New Orleans Sues Energy Companies To Repair Its Wetlands
This segment is part of The State of Science, a series featuring science stories from public radio stations across the United States. This story, from Tegan Wendland of WWNO, originally appeared on Morning Edition.
The wetland marshes just outside the city of New Orleans act as natural buffers from storm surges during hurricanes. But like much of southern Louisiana, that land is disappearing. It’s partly due to subsistence and sea level rise—but also due to the thousands of miles of channels that oil companies have carved through the fragile marshes to get out to their rigs. Those channels have eroded and turned the buffering wetlands to open water.
Now, New Orleans mayor LaToya Cantrell is suing a handful of oil and gas companies, including ExxonMobil and Chevron, for money to rebuild the marshes they helped destroy. Tegan Wendland, lead coastal report for WWNO, joins Ira to discuss why suing the energy sector could be a risky move for the city in the latest installment of The State Of Science.
Tegan Wendland is a coastal reporter at WWNO in New Orleans, Louisiana.
IRA FLATOW: And now it’s time to check in on the state of science.
Local science stories of really national significance. The wetland marshes just outside the city of New Orleans act as natural buffers from storm surge. But like much of southern Louisiana, that land is disappearing due to subsistence, sea level rise, and the oil and gas industry.
But now the mayor of New Orleans is suing a handful of energy companies, including ExxonMobil and Chevron, suing for money to rebuild the marshes they helped destroy. Here to tell us more about that is Tegan Wendland, lead coastal reporter with WWNO in New Orleans. Welcome back to Science Friday, Tegan.
TEGAN WENDLAND: What’s up, Ira? How are you?
IRA FLATOW: Fine. So what has the oil and gas industry done to the marshland around New Orleans?
TEGAN WENDLAND: So Louisiana’s entire coast is sinking and washing away. I want to just catch you on the subsistence mentioned. It’s actually subsidence–
IRA FLATOW: Oh.
TEGAN WENDLAND: –the sort of natural sinking of the land here.
IRA FLATOW: Sorry.
TEGAN WENDLAND: That’s all right. And one of the reasons is these canals. These days, there’s a lot more drilling out in the Gulf of Mexico. But there used to be a lot of rigs closer inland. And to get to those oil rigs over the past 100 years or so, companies dug these channels through our marshes. And then saltwater got into those over the years and eroded them. And that’s contributed to, by some accounts, up to 90% of the land loss that we’ve experienced here so far.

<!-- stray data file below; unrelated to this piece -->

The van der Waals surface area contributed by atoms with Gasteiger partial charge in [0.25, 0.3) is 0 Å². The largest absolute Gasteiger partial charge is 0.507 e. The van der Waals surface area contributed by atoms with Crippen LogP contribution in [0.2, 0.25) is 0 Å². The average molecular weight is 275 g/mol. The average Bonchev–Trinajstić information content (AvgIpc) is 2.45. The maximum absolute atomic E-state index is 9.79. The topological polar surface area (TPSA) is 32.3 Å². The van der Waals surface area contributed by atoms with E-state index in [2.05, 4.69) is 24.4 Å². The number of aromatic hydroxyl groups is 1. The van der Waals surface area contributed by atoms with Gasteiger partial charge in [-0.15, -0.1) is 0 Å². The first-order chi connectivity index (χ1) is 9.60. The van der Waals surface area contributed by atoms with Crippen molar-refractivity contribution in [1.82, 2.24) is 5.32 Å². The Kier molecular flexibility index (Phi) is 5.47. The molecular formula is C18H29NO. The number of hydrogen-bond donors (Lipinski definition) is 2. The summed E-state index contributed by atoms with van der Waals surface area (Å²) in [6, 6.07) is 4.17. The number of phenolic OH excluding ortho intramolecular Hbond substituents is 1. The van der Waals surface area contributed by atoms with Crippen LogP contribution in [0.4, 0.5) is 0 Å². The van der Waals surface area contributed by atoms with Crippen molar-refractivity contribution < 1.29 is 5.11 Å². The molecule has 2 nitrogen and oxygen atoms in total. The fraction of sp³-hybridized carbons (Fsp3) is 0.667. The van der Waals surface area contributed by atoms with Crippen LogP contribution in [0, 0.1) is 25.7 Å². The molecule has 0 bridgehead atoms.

IRA FLATOW: And so how are these channels being used?
TEGAN WENDLAND: Most of them, now, have been abandoned by the companies. But there are, of course, a lot of fishermen who use them to zoom around in their boats to get out to their favorite fishing spots. But for the most part, they’re abandoned.
IRA FLATOW: So what effect on the local environment do these channels have?
TEGAN WENDLAND: Well, like I said, they’re eroding because of saltwater intrusion. And so they’re sort of contributing to the erosion of our marshes. And the marshes, particularly around the city, mostly south of the city, as natural buffers against storm surge. The more land there is between New Orleans and the Gulf of Mexico, the safer the city is when a big storm heads our way. So as those marshes have eroded, there’s less protecting us. There’s, of course, also a big levee and floodwall system protecting the city, too, but it’s not invincible. And the marshes kind of act to protect the levees to an extent as well.
IRA FLATOW: So the mayor of New Orleans is suing the oil industry. Has this worked before? Remember the BP oil spill?
TEGAN WENDLAND: Sure. So it’s not clear how this will all pan out. There are a handful of other parishes who have also filed suits. We have parishes here, instead of counties. And they started filing these suits a couple of years ago. So they’re still winding their way through the courts. The state has also gotten involved at this point, so that kind of strengthens these cases. But even if Orleans Parish does win, it likely wouldn’t result in a ton of money. And it surely wouldn’t be enough to rebuild the many miles of marshes that have disappeared here.
IRA FLATOW: And so is this just something to make a statement, then, if they realize they’re not going to probably get all that money they need?
TEGAN WENDLAND: Well, I’m not sure the mayor would say that. She told me that she’s looking for money to restore the marshes any way that she can. The oil and gas industry is certainly not very happy about it. An industry rep told me that they’d never expect Houston, for example, to do something like this.
And they say that fewer companies are going to want to drill here in the future. I guess that’s up to us to decide whether that’s a bad thing. But the truth is, most of the development is offshore these days anyway. It’s not near shore. So I think paying for the lawyers is probably going to be the biggest challenge for the city.
IRA FLATOW: Mhm. And they’re moving forward with it.
TEGAN WENDLAND: That’s right. It’s winding its way through the courts, just like the seven– well, there’s seven total parishes who have filed suits like this. We’re one of seven, and we’re just sort of waiting to see what happens next. It could set an interesting precedent.
IRA FLATOW: Yeah, we’ll follow it, Tegan. We’ll have you back when something else happens, OK?
TEGAN WENDLAND: There’s always something happening down here, Ira.
IRA FLATOW: I know. It’s great down there. Tegan Wendland is a lead coastal reporter with WWNO in New Orleans. Thanks for joining us, and have a good weekend.